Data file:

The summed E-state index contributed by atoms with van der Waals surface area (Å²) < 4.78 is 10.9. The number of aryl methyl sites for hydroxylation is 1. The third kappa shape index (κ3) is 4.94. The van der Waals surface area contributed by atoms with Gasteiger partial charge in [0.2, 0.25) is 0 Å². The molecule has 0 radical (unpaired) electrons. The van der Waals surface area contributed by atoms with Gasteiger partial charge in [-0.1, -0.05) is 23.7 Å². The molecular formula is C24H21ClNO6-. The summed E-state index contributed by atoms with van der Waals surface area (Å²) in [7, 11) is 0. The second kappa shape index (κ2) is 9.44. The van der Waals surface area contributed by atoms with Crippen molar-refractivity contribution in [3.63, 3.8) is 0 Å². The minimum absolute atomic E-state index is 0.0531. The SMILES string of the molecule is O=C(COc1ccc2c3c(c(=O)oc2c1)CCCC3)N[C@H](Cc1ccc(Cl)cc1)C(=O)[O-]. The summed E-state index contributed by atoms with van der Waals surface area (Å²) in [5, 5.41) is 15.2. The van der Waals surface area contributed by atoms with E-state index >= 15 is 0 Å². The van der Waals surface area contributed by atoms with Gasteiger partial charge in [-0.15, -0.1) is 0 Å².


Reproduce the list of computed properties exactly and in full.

The summed E-state index contributed by atoms with van der Waals surface area (Å²) < 4.78 is 10.9. The number of aryl methyl sites for hydroxylation is 1. The third kappa shape index (κ3) is 4.94. The van der Waals surface area contributed by atoms with Gasteiger partial charge in [0.2, 0.25) is 0 Å². The molecule has 0 radical (unpaired) electrons. The van der Waals surface area contributed by atoms with Gasteiger partial charge in [-0.1, -0.05) is 23.7 Å². The molecular formula is C24H21ClNO6-. The summed E-state index contributed by atoms with van der Waals surface area (Å²) in [7, 11) is 0. The second kappa shape index (κ2) is 9.44. The van der Waals surface area contributed by atoms with Crippen molar-refractivity contribution in [3.63, 3.8) is 0 Å². The minimum absolute atomic E-state index is 0.0531. The SMILES string of the molecule is O=C(COc1ccc2c3c(c(=O)oc2c1)CCCC3)N[C@H](Cc1ccc(Cl)cc1)C(=O)[O-]. The summed E-state index contributed by atoms with van der Waals surface area (Å²) in [5, 5.41) is 15.2. The van der Waals surface area contributed by atoms with E-state index >= 15 is 0 Å². The van der Waals surface area contributed by atoms with Gasteiger partial charge in [-0.15, -0.1) is 0 Å².